thyssenkrupp regards itself as the first company to break the 160-year-old tradition of building vertical elevators. Its overall concept is to transport elevator cars in rotating shafts instead of only in up-and-down directions. According to the company, this will decrease elevator wait times to just between 15 and 30 seconds and will increase the transportation of passengers by at least 50 percent.

So how does it work? Not unlike its fictitious counterparts, it turns out. While there doesn’t seem to be much engineering theory behind the sideways elevators in Willy Wonka, it is generally believed that the Turbolift in Star Trek is powered by linear induction motors—the same technology that drives MULTI. Might I suspect a few Trekkies on thyssenkrupp’s engineering design team?

 

The Engineering Purpose of MULTI

As shown in the promotional animation, the MULTI elevator is guided by electromagnetic shafts that have rotating components, allowing the elevator cars to switch direction on command.

This particular video considers MULTI as a possible replacement for elevators in buildings, but engineers have since entertained the possibility of incorporating MULTI into infrastructural transit networks.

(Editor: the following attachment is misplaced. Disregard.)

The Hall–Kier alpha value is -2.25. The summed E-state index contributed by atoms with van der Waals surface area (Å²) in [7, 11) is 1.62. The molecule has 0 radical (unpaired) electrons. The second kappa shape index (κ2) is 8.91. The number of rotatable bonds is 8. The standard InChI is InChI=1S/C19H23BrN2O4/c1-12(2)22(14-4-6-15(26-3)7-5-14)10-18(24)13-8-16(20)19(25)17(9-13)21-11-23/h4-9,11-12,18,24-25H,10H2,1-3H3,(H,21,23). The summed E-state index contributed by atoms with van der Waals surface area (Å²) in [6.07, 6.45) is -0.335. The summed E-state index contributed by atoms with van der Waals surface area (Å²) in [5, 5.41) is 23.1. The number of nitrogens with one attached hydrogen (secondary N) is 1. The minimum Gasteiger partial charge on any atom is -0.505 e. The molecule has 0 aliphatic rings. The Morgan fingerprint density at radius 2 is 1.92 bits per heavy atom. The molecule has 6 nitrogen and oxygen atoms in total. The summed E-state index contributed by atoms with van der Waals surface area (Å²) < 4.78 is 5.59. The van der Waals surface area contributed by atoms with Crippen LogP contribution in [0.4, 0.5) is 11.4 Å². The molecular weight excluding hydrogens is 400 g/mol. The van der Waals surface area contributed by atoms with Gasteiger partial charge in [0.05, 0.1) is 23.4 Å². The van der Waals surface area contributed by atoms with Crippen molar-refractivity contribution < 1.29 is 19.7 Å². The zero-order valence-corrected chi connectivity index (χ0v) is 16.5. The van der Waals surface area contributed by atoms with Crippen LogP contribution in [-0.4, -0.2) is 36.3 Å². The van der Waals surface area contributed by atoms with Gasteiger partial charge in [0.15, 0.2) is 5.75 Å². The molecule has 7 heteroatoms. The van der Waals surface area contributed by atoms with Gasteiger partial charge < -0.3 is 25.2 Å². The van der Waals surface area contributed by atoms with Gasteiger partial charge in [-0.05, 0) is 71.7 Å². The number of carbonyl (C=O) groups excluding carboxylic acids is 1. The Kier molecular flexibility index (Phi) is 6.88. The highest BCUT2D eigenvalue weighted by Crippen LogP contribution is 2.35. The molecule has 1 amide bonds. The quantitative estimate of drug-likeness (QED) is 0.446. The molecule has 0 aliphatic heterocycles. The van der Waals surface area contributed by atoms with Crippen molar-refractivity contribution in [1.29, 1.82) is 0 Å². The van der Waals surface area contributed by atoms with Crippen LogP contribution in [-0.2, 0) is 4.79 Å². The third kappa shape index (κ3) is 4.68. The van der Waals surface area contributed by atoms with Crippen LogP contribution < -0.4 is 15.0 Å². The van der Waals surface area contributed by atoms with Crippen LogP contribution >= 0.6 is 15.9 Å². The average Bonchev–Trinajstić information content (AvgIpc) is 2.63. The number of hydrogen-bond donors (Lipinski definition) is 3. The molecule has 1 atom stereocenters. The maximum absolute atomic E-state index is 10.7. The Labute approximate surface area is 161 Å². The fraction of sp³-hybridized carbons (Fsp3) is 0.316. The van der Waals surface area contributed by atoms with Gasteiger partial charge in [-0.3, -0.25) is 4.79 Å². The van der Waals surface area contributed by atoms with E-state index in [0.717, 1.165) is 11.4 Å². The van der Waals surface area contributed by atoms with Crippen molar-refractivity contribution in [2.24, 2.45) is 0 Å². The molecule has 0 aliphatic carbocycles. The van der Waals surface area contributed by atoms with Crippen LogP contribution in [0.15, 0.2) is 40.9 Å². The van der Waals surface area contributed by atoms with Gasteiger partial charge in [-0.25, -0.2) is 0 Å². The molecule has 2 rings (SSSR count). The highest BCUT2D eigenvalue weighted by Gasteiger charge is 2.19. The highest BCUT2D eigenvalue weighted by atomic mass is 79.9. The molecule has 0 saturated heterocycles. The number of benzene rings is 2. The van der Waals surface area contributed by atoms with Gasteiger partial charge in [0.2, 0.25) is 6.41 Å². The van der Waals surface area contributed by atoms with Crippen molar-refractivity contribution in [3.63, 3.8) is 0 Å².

“MULTI was initially developed for tall buildings to double elevator shaft capacity, reduce elevator footprint and offer vertical and horizontal movement to enable architects to construct taller, more creative and more user-friendly structures, but its concept makes it a prime solution to the challenges of metro stations as well,” said Andreas Schierenbeck, CEO of thyssenkrupp.

 

New Heights in Efficiency and Building Dimensions

thyssenkrupp claims that MULTI elevators take up half the space of conventional elevators since it can incorporate multiple cars into fewer shafts, as opposed to our current one-car-per-shaft elevator design. The compactness of the MULTI elevator system allows for more flexibility in terms of building and infrastructure design.

Another advantage of the MULTI elevator is that it is much lighter. This is a result of both the material choice, which is made of carbon composites, and the elimination of steel cables and counterweights that are needed by conventional elevators.